I’ve always been a fan of using practical experiments in both mechanics and statistics, and I really felt that their value to students justify the time spent setting up and running them. In the past, we’ve run a number of days promoting practical activities to maths teachers.
The 2017 A levels have increased the focus on modelling within the A level and, in recent events, we’ve investigated the use of videos to set up inspiring situations for students to model. This can be a really time-effective way to use real-life data, to motivate students, and to promote understanding of the modelling cycle, as well as giving opportunities for students to choose the mathematical techniques to use to enable them to get and refine an answer.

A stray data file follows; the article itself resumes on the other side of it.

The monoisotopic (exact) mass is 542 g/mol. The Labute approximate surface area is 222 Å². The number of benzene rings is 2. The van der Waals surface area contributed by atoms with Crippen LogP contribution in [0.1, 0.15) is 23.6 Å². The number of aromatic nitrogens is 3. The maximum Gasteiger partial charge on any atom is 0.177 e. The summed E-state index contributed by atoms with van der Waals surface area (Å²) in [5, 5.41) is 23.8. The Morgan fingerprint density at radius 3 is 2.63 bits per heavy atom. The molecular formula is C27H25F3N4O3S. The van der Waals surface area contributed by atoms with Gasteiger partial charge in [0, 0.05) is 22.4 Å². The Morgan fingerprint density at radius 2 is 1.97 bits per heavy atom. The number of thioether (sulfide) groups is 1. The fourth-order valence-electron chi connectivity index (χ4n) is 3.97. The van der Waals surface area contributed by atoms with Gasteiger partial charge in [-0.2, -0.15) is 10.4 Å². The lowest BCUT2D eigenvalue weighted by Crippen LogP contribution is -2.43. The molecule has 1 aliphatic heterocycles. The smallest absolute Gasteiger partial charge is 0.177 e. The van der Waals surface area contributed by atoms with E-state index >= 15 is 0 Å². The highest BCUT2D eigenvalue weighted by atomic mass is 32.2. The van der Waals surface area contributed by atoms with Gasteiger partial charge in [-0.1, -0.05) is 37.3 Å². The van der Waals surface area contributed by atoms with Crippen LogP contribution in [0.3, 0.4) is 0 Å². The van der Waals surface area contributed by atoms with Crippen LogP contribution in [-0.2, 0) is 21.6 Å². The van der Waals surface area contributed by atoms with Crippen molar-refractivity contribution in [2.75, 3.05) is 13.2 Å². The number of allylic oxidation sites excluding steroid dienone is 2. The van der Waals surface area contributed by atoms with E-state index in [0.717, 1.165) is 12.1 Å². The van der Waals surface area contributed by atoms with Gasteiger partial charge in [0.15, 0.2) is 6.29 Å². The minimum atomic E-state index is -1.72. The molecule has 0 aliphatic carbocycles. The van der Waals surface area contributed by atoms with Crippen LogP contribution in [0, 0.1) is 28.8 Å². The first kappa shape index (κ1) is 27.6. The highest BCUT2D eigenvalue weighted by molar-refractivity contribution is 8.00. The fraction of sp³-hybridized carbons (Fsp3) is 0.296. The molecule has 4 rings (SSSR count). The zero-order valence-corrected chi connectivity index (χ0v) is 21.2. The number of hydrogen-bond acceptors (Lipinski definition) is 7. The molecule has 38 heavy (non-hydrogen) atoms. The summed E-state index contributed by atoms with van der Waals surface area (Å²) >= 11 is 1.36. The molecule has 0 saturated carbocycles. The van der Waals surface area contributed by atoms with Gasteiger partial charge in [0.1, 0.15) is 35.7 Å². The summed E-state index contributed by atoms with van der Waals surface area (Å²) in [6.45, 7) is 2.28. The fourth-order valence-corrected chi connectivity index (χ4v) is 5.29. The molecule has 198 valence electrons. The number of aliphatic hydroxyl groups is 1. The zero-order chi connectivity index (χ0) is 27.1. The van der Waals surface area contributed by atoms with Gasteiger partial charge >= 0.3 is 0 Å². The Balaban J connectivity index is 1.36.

If you can set up an Atwood machine to measure a value for gravity, that’s great – if not, why not watch a video of scientists in white coats from MIT set one up, give you the data, and then spend the time choosing and doing the calculations?
Who doesn’t want to throw a rock down a hole – but how deep is it really? What measurements do you need to take? What assumptions have you made?
And there’s no way we can model a jump from the edge of space – but there’s so much rich maths to take from this…
It’s not just useful for mechanics though… investigating why airlines sell tickets is a great practical way of studying the binomial distribution.
By Abi Bown